December 8, 2014

Center for Audit Quality Update

"Center for Audit Quality Update"

Cindy Fornelli
Executive Director
Center for Audit Quality

December 8, 2014

AICPA Conference on Current SEC and PCAOB Developments
Washington, DC

As prepared for delivery.

Thank you, Melanie [Dolan], for that introduction, and thank you to the SEC Regulations Steering Committee. I'm very pleased to have a chance to provide an update for this distinguished audience, both those in this room, and those who are watching in remote locations.

I'd like to start by saluting Tommye Barie and wishing her the very best during her AICPA chairmanship.

As we know from Tommye's eloquent remarks just now, she is one serious athlete. And, like any good athlete, she knows that sports teach us lessons that go well beyond the playing field—or, in Tommye's case, the kite-board.

Today, inspired by Tommye, I'd like to frame my remarks with a piece of sports wisdom. This one comes from football.

The great Vince Lombardi, who led the Green Bay Packers to five NFL Championships, once made this observation: "Perfection is not attainable. But if we chase perfection, we can catch excellence."

Now, of Vince Lombardi's many memorable quotes, I think this one is particularly suitable for accountants and auditors.

Investors, who rely on public company auditors, expect them to carry out their responsibilities with integrity, objectivity, due professional care, and a genuine interest in serving the public.

Investors’ expectations are high, so our profession sets a high bar for itself accordingly. We never assume our own perfection, yet we chase it constantly.

We strive to improve for the sake of investors but also for the companies in which they invest, as well as for our markets, the economy, and the public at large.

In this pursuit of perfection, we must understand and acknowledge our imperfections.

And there are a few markers of public company audit “imperfections.” Perhaps the most visible are those shared by the PCAOB, through its inspection findings.

Just last week, PCAOB Chairman James Doty shared a few statistics on inspection reports for the four largest U.S. firms during the 2013 cycle. Of 219 public company audits selected for inspection—based on an assessment of risk—inspectors deemed that 85 audit opinions, or 39 percent, should not have been issued.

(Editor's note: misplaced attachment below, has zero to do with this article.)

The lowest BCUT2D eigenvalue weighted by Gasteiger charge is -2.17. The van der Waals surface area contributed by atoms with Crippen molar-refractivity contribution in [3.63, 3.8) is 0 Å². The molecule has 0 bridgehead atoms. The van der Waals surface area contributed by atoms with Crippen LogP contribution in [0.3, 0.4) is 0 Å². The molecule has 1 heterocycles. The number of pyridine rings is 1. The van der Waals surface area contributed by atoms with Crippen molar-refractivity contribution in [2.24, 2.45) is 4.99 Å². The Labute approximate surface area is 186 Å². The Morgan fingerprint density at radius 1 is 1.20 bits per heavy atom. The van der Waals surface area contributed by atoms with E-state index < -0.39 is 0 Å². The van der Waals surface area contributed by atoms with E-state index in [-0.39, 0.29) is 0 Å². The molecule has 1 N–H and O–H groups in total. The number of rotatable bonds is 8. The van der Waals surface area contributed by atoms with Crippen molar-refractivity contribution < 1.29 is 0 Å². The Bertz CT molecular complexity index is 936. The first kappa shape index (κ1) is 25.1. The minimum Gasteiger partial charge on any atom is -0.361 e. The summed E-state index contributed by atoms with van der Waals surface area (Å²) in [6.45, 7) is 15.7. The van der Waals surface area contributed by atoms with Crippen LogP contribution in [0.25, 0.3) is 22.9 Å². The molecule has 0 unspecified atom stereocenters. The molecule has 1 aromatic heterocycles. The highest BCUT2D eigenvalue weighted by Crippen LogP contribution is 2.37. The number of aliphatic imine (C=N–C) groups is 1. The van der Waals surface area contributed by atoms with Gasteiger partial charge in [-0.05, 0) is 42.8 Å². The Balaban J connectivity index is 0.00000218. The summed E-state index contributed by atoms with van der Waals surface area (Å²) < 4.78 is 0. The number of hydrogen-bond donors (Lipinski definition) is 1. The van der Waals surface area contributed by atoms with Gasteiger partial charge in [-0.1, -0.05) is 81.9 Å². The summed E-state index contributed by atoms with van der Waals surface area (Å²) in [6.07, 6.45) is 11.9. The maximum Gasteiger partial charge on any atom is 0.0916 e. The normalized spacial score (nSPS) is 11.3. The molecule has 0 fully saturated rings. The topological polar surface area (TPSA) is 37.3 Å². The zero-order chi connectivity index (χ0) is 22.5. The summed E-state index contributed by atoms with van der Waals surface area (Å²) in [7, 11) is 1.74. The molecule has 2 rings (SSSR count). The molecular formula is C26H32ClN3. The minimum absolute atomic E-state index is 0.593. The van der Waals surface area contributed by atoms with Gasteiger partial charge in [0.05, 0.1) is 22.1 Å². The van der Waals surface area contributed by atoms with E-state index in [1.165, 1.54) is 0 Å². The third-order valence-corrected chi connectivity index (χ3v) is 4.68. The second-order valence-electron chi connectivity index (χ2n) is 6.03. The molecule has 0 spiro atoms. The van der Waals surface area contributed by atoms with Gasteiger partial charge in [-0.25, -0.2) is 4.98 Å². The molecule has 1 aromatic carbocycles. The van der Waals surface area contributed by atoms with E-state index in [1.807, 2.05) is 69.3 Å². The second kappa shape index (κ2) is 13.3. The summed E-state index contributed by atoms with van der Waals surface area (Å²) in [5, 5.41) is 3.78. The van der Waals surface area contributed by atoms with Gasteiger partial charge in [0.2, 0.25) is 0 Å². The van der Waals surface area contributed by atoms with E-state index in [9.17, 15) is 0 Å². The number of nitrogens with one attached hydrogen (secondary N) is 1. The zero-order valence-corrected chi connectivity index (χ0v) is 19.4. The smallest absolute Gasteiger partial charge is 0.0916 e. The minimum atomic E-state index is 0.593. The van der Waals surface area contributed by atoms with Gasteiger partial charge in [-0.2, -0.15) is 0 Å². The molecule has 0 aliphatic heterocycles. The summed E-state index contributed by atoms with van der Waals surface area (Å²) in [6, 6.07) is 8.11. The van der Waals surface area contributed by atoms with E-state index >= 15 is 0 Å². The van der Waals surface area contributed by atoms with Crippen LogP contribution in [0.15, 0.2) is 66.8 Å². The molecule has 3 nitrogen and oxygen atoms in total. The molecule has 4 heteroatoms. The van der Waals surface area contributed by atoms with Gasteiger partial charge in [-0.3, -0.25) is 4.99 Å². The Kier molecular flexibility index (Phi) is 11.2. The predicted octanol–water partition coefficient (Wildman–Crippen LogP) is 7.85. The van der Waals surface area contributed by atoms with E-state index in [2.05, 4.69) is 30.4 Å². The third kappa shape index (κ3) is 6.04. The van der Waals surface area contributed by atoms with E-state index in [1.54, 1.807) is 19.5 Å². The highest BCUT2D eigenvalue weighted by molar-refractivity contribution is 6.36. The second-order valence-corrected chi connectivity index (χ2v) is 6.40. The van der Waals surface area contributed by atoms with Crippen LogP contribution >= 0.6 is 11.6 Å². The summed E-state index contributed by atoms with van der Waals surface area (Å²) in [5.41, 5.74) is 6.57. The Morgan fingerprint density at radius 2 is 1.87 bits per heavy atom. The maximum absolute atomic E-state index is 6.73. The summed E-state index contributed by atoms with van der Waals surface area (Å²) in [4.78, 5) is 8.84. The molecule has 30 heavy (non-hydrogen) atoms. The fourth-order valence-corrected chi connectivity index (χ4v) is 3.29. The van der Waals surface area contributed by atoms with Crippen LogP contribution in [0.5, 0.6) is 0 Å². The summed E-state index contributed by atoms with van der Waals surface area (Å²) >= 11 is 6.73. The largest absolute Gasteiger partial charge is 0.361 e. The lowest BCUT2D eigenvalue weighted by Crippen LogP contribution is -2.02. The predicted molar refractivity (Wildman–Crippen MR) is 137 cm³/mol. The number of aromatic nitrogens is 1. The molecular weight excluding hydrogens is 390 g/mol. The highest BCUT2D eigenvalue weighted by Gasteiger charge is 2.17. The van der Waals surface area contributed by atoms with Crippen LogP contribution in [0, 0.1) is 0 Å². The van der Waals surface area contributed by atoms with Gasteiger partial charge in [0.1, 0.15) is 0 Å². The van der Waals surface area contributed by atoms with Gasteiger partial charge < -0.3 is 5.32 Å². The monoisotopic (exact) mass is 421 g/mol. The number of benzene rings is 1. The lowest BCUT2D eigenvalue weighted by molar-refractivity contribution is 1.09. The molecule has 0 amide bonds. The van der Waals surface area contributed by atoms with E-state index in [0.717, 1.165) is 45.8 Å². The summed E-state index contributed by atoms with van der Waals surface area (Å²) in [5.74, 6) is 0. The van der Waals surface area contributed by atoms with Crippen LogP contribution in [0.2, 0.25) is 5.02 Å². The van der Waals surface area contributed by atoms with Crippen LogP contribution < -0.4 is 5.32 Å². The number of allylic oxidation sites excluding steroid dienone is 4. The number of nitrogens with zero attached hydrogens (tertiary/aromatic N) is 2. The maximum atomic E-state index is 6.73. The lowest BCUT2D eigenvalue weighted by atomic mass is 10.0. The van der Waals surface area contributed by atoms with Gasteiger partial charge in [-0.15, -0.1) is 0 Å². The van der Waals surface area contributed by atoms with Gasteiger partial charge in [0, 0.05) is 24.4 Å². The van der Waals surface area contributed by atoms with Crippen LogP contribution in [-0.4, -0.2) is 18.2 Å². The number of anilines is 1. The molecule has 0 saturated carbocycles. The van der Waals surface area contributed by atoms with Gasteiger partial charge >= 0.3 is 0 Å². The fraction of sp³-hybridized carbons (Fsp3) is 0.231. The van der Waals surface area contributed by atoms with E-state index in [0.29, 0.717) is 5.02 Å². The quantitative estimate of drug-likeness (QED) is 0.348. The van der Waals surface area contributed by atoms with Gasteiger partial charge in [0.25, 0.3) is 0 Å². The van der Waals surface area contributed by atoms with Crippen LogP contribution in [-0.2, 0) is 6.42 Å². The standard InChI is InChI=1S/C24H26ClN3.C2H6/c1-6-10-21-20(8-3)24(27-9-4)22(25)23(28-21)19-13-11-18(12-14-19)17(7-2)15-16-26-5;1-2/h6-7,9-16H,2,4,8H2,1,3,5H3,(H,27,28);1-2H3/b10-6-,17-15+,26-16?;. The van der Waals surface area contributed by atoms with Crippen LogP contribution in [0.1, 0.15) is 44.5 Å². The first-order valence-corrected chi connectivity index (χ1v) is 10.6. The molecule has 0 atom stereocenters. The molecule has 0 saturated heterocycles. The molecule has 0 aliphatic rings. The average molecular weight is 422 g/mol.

Now, as Chairman Doty was quick to point out, that doesn’t mean the financial statements were materially wrong. But rather it means inspectors were unable to confirm that sufficient work had been done to issue the audit report.

Still these numbers are sobering. They should spur us all into action.

Beyond audit inspection findings, we have another public measure in our chase for perfection: financial restatements by public companies.

While restatements have fallen significantly in recent years, they still occur, and sometimes with a heavy impact on investors.

Of course, as we hear news of restatements, we must keep the big picture in mind. This year, to illustrate that big picture, the CAQ published an in-depth study on financial restatements, authored by Susan Scholz of the University of Kansas.

Professor Scholz found that the number of U.S. restatements declined significantly from 2006 to 2012–a finding confirmed through 2013 by Audit Analytics. Professor Scholz also found that the number of accounting issues underlying each restatement has dropped, as have restatement reporting periods.

While these findings are encouraging—some might even say “excellent”—they too should spur us into action.

What other metrics should propel us in our pursuit of perfection? Another important data set is polling on investor confidence.

In October, the CAQ released our Eighth Annual Main Street Investor Survey. This survey gauges confidence of U.S. retail investors in a handful of key areas.

The findings in our survey this year are by and large positive–again, some might say "excellent."

As the slide indicates, 73 percent of Main Street investors expressed confidence in U.S. capital markets. That’s the highest level since 2009. We're also heartened to see the steady and robust confidence that investors have in U.S. publicly traded companies.

Finally, as this next slide shows, investors put public company auditors at the top of the list of entities who they see as looking out for their interests. Audit committees, who of course stand in the shoes of investors, rank a close second.

We can take pride in these numbers. I have certainly enjoyed discussing them with the media and others. But now is definitely not the time to spike the football. Instead, we should ask ourselves a few questions.

Question one: if 75 percent of investors view public company auditors as effective in looking after their interests, why doesn't the other 25 percent share that confidence?

Question two: Four-fifths of investors have confidence in U.S. public companies, but what about the other fifth?

Question three: Investor confidence in capital markets is up, but why hasn't it recovered to the high levels it reached in 2007?

I don't have the answers to these questions for you today. But I will repeat, these questions—like the data I've discussed—should spur us into continued action.

So if taking action is so important, let's have a closer look at what the Center for Audit Quality and the public company auditing profession are doing. How are we chasing perfection to catch excellence?

As Tommye mentioned, one of our top initiatives is our work with our members to develop audit quality indicators. Across the globe, there is widespread interest in audit quality indicators among regulators, investors, and audit committees.

Last year, the PCAOB announced plans to pursue a project to define key elements of audit quality, and Board members have suggested that a concept release is forthcoming in the very near future.

For our part, the CAQ has been working on an AQI project since early 2012. This past April, we released an in-depth paper that sets forth our thoughts on an approach to AQIs, along with a set of potential AQIs.

Our approach recognizes the vital role that the audit committee plays in providing oversight of the audit and the importance of a robust dialogue between the audit committee and the engagement team.

Thus, we recommend that communications of AQIs be directed at audit committees.

Second, we suggest that communication of audit quality indicators focus largely on engagement-level indicators, with a few firm-wide metrics to provide context.